Friday, May 08, 2015
The two month household is 236 thousand. The monthly average for establishment is much higher, so I expect downward establishment revisions later. But still, not bad.
CMI for April was released with very substantial upward revisions for Feb/March. It is still on a declining pattern but now out of the into-the-wall version we saw last month. It is weaker YoY, but VERY IMPORTANTLY, now shows an uptick in credit granted for April.
The economy is weak and we won't see a great second quarter, but it's not flatlining.
The major weakness in the economy can be seen in the establishment survey, giving average hourly wages YoY having increased by 53 cents an hour. Doesn't buy you much! So there's tightness on the consumption end. However the employee-population ratio increased from 58.9 to 59.3 over the year, although it has been static for the last few months.
I see further ominous Drudge headlines about all the people not working. Well, we are going to see the retirees in our overall numbers, because all the people born through 1950 are either 65 or going to turn 65 this year. They are going to retire sooner or later. Get used to it. The household survey shows that the number of people working grew by 2.8 million YoY. That's not bad.
So far this quarter, rail is sticking to its pancake flat YoY pattern. But the economy could be picking up steam (and probably is) relative to the first quarter - we're just not going to turn in a nice large growth quarter in Q2 2015, whereas we did in 2014.
GDP in Q1 was mildly negative, which will show up later in revisions. So far it looks like this quarter will be mildly positive. Motor vehicle sales were a touch disappointing in April.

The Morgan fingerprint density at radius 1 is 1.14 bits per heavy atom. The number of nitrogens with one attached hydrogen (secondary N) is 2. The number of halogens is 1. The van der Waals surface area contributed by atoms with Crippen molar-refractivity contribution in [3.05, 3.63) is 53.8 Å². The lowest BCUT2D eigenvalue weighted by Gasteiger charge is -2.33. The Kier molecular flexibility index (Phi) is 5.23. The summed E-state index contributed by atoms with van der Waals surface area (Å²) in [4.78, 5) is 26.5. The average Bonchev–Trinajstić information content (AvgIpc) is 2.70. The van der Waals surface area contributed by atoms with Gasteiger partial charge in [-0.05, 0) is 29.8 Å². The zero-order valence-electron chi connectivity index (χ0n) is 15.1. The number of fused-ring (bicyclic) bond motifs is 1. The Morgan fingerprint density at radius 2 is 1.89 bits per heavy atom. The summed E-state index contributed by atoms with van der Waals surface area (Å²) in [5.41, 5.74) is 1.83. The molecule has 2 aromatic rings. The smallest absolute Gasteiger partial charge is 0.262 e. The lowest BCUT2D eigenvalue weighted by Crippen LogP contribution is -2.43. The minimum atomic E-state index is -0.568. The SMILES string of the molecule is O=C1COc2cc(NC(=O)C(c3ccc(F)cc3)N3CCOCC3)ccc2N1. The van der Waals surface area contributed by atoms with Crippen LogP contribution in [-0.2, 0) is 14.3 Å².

So right now, most the reports are pretty consistent with Employment - manufacturing slow or flat, services somewhat better, construction disappointing, and all things waiting on autos. As long as autos hold up ...
The establishment survey is forecasting better construction numbers coming up due to a hefty increase in employment. 32K of the 48K shown is in the Birth/Death adjustment, which doesn't mean that it didn't happen. Still, construction employment increased which is a good sign for May.
I think May will be better on most fronts. CMI is showing weakness, but not gathering storm clouds. A cautionary note is sounded by wholesale inventory/sales ratios, but while the overall number looks worrisome, when one digs into the details it's less disturbing because a decent amount of the seeming overage is in petroleum.I am a little concerned about grocery sales in this report - that's the line I am watching. They shouldn't have been that low in March. Maybe it will be revised up.
I expect fracking work to start picking up this summer. That should help us.
Autos - eh, I don't know. They are beginning to look a little topped out, but maybe we'll get our second wind this summer. Construction always generates truck sales, and there is probably some incentive room.
What's your take on the labor productivity numbers? The -5% (annualized) seemed excessive to me.
They're more a measure of GDP than anything else. If output drops then productivity drops.
I think they are just another form of GDP, but not a very good or reliable one.
I bet the costs of leasing the equipment have dropped!!! And there are a bunch of prepped prospects that just need a very little work to make them productive. As soon as that starts paying, there is neither a whole lot of time involved nor a whole lot of additional investment involved to start producing.
I think the longer term cost of oil is therefore $55-65 a barrel. At prices above $62-63, people are going to start planning additional production.
The living standards of most established family units in the US are still dropping year by year.